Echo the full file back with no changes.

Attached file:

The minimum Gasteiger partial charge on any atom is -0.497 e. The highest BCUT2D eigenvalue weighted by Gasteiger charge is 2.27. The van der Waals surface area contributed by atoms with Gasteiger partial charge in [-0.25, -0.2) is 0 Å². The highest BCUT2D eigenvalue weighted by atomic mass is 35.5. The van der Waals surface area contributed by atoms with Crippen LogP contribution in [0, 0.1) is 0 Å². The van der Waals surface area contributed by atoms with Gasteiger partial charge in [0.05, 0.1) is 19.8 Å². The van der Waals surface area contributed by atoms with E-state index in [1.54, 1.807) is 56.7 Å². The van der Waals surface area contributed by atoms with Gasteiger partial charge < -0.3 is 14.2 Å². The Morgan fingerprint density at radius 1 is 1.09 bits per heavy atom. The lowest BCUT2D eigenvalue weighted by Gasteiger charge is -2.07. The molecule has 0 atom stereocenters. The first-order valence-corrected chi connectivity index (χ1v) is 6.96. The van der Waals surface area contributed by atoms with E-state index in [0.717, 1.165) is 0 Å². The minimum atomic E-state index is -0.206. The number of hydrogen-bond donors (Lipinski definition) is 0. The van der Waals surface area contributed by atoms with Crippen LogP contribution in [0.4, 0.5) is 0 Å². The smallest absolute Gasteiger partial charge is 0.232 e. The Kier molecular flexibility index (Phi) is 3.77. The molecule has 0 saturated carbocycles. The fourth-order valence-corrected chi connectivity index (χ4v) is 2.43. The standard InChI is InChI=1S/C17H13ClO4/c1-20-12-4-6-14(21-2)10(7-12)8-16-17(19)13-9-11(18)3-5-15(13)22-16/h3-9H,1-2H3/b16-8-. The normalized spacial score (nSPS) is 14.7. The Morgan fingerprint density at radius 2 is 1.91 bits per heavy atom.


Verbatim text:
The minimum Gasteiger partial charge on any atom is -0.497 e. The highest BCUT2D eigenvalue weighted by Gasteiger charge is 2.27. The van der Waals surface area contributed by atoms with Gasteiger partial charge in [-0.25, -0.2) is 0 Å². The highest BCUT2D eigenvalue weighted by atomic mass is 35.5. The van der Waals surface area contributed by atoms with Crippen LogP contribution in [0, 0.1) is 0 Å². The van der Waals surface area contributed by atoms with Gasteiger partial charge in [0.05, 0.1) is 19.8 Å². The van der Waals surface area contributed by atoms with E-state index in [1.54, 1.807) is 56.7 Å². The van der Waals surface area contributed by atoms with Gasteiger partial charge < -0.3 is 14.2 Å². The Morgan fingerprint density at radius 1 is 1.09 bits per heavy atom. The lowest BCUT2D eigenvalue weighted by Gasteiger charge is -2.07. The molecule has 0 atom stereocenters. The first-order valence-corrected chi connectivity index (χ1v) is 6.96. The van der Waals surface area contributed by atoms with E-state index in [0.717, 1.165) is 0 Å². The minimum atomic E-state index is -0.206. The number of hydrogen-bond donors (Lipinski definition) is 0. The van der Waals surface area contributed by atoms with Crippen LogP contribution in [0.4, 0.5) is 0 Å². The smallest absolute Gasteiger partial charge is 0.232 e. The Kier molecular flexibility index (Phi) is 3.77. The molecule has 0 saturated carbocycles. The fourth-order valence-corrected chi connectivity index (χ4v) is 2.43. The standard InChI is InChI=1S/C17H13ClO4/c1-20-12-4-6-14(21-2)10(7-12)8-16-17(19)13-9-11(18)3-5-15(13)22-16/h3-9H,1-2H3/b16-8-. The normalized spacial score (nSPS) is 14.7. The Morgan fingerprint density at radius 2 is 1.91 bits per heavy atom.